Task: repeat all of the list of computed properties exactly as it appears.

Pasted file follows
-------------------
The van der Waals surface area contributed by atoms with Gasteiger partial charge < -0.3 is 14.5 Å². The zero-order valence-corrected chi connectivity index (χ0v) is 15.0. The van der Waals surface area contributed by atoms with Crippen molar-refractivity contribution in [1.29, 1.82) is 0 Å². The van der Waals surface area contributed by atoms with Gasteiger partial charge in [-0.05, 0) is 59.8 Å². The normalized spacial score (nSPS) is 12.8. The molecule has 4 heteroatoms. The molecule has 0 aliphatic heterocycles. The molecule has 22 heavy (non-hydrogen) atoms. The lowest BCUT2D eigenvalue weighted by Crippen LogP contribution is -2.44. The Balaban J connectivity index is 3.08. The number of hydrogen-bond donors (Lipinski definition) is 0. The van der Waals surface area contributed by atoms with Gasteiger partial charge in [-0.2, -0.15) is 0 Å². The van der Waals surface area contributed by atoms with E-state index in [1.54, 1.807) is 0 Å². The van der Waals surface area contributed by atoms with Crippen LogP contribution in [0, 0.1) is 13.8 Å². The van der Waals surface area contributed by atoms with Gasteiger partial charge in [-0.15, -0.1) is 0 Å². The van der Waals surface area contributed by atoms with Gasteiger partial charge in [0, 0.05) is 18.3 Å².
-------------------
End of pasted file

The van der Waals surface area contributed by atoms with Gasteiger partial charge < -0.3 is 14.5 Å². The zero-order valence-corrected chi connectivity index (χ0v) is 15.0. The van der Waals surface area contributed by atoms with Crippen molar-refractivity contribution in [1.29, 1.82) is 0 Å². The van der Waals surface area contributed by atoms with Gasteiger partial charge in [-0.05, 0) is 59.8 Å². The normalized spacial score (nSPS) is 12.8. The molecule has 4 heteroatoms. The molecule has 0 aliphatic heterocycles. The molecule has 22 heavy (non-hydrogen) atoms. The lowest BCUT2D eigenvalue weighted by Crippen LogP contribution is -2.44. The Balaban J connectivity index is 3.08. The number of hydrogen-bond donors (Lipinski definition) is 0. The van der Waals surface area contributed by atoms with Gasteiger partial charge in [-0.2, -0.15) is 0 Å². The van der Waals surface area contributed by atoms with E-state index in [1.54, 1.807) is 0 Å². The van der Waals surface area contributed by atoms with Crippen LogP contribution in [0, 0.1) is 13.8 Å². The van der Waals surface area contributed by atoms with Gasteiger partial charge in [-0.15, -0.1) is 0 Å². The van der Waals surface area contributed by atoms with Gasteiger partial charge in [0, 0.05) is 18.3 Å².